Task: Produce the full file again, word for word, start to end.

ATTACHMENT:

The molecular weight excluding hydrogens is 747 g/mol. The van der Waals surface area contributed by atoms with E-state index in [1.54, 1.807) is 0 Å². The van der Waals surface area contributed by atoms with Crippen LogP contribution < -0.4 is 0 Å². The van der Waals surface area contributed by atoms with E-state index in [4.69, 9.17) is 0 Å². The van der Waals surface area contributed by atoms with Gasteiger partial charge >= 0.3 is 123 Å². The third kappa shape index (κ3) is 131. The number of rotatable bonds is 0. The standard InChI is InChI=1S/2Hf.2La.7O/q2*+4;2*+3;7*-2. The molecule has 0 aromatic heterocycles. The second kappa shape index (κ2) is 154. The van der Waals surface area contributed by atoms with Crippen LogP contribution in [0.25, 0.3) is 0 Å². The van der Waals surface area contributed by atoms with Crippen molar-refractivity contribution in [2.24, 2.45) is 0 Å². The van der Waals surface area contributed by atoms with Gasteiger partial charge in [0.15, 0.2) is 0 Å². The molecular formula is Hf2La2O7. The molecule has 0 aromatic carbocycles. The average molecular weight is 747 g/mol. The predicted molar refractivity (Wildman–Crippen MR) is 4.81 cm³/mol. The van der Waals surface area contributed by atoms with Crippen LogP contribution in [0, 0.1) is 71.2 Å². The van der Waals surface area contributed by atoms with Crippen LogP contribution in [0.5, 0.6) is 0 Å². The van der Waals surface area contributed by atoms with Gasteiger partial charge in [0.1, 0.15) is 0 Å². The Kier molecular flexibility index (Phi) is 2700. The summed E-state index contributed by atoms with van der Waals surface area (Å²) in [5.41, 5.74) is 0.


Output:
The molecular weight excluding hydrogens is 747 g/mol. The van der Waals surface area contributed by atoms with E-state index in [1.54, 1.807) is 0 Å². The van der Waals surface area contributed by atoms with Crippen LogP contribution < -0.4 is 0 Å². The van der Waals surface area contributed by atoms with E-state index in [4.69, 9.17) is 0 Å². The van der Waals surface area contributed by atoms with Gasteiger partial charge >= 0.3 is 123 Å². The third kappa shape index (κ3) is 131. The number of rotatable bonds is 0. The standard InChI is InChI=1S/2Hf.2La.7O/q2*+4;2*+3;7*-2. The molecule has 0 aromatic heterocycles. The second kappa shape index (κ2) is 154. The van der Waals surface area contributed by atoms with Crippen LogP contribution in [0.25, 0.3) is 0 Å². The van der Waals surface area contributed by atoms with Crippen molar-refractivity contribution in [2.24, 2.45) is 0 Å². The van der Waals surface area contributed by atoms with Gasteiger partial charge in [0.15, 0.2) is 0 Å². The molecular formula is Hf2La2O7. The molecule has 0 aromatic carbocycles. The average molecular weight is 747 g/mol. The predicted molar refractivity (Wildman–Crippen MR) is 4.81 cm³/mol. The van der Waals surface area contributed by atoms with Crippen LogP contribution in [0, 0.1) is 71.2 Å². The van der Waals surface area contributed by atoms with Crippen LogP contribution in [0.5, 0.6) is 0 Å². The van der Waals surface area contributed by atoms with Gasteiger partial charge in [0.1, 0.15) is 0 Å². The Kier molecular flexibility index (Phi) is 2700. The summed E-state index contributed by atoms with van der Waals surface area (Å²) in [5.41, 5.74) is 0.